The Slovenian art commune now known as Metelkova was once a military barracks, but you would never know it by its state today, covered in a psychedelic cacophony of naive art, graffiti, and punk rock visuals.
Originally built in 1911 by the Austro-Hungarian Army, the site consists of seven barracks buildings sitting on a little over three acres of land. The military used the little walled neighborhood until 1991 when the army abandoned the site as Slovenia attained independence from Yugoslavia. Once the site was vacated, it wasn’t long before groups of squatters began moving in, and making the old buildings their own. In 1993, the Slovenian government tried to demolish the old barracks, but nearly 200 activists, artists, and protesters took over the site and saved it from destruction, for a time.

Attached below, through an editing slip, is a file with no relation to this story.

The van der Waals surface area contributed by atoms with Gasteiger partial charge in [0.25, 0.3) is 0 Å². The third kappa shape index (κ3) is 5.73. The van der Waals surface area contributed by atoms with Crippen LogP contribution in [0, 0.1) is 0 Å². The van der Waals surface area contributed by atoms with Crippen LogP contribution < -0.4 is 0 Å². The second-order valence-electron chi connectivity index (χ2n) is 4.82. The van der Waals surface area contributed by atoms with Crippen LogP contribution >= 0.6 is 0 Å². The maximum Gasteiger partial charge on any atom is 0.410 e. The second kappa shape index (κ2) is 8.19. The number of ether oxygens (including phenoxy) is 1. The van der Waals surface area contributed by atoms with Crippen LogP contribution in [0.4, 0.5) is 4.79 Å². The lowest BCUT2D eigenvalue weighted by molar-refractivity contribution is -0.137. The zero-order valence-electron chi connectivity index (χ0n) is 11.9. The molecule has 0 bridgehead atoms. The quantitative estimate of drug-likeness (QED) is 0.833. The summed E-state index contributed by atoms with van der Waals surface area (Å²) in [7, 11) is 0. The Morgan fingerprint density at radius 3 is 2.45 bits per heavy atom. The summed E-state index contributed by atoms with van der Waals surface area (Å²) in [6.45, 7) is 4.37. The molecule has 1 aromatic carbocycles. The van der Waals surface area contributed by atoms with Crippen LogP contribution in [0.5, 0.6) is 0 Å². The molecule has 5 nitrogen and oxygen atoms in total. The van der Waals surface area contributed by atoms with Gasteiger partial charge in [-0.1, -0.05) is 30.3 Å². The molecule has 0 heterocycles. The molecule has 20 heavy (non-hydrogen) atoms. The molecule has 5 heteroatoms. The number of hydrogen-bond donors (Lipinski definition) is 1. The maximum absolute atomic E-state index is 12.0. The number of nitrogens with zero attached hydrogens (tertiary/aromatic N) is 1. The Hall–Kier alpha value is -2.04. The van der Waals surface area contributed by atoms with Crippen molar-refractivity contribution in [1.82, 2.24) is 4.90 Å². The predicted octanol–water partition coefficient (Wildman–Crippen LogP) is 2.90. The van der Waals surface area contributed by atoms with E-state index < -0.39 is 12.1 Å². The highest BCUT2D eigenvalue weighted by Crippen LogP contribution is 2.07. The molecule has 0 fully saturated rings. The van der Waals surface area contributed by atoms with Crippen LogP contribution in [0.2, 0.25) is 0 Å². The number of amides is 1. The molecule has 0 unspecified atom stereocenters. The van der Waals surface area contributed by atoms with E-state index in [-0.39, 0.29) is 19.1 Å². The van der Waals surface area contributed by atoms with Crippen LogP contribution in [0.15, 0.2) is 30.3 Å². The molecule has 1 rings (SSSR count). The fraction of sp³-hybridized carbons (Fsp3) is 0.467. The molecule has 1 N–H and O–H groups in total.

The government never gave up trying to tear down the site, but the squatters and protesters that continued to hold the never gave up their fight. One of the buildings, known as the “Old School” was successfully taken down in 1997, and another building, known as the “Small School” was also demolished in 2006. However the remainder of the space remains as a rebellious artistic community space that is still in some amount of contention with the government.
These days most of the buildings have been covered in graffiti, folk art, found tile mosaics, weird sculptures, and punk rock statements of purpose. It now also houses a bar, a nightclub and a hostel, as well as the free-living squatter population.
Know Before You Go
Ask any local in Ljubljana and they will point you in the right direction, 5 minutes from the city centre, on Metelkova Ulica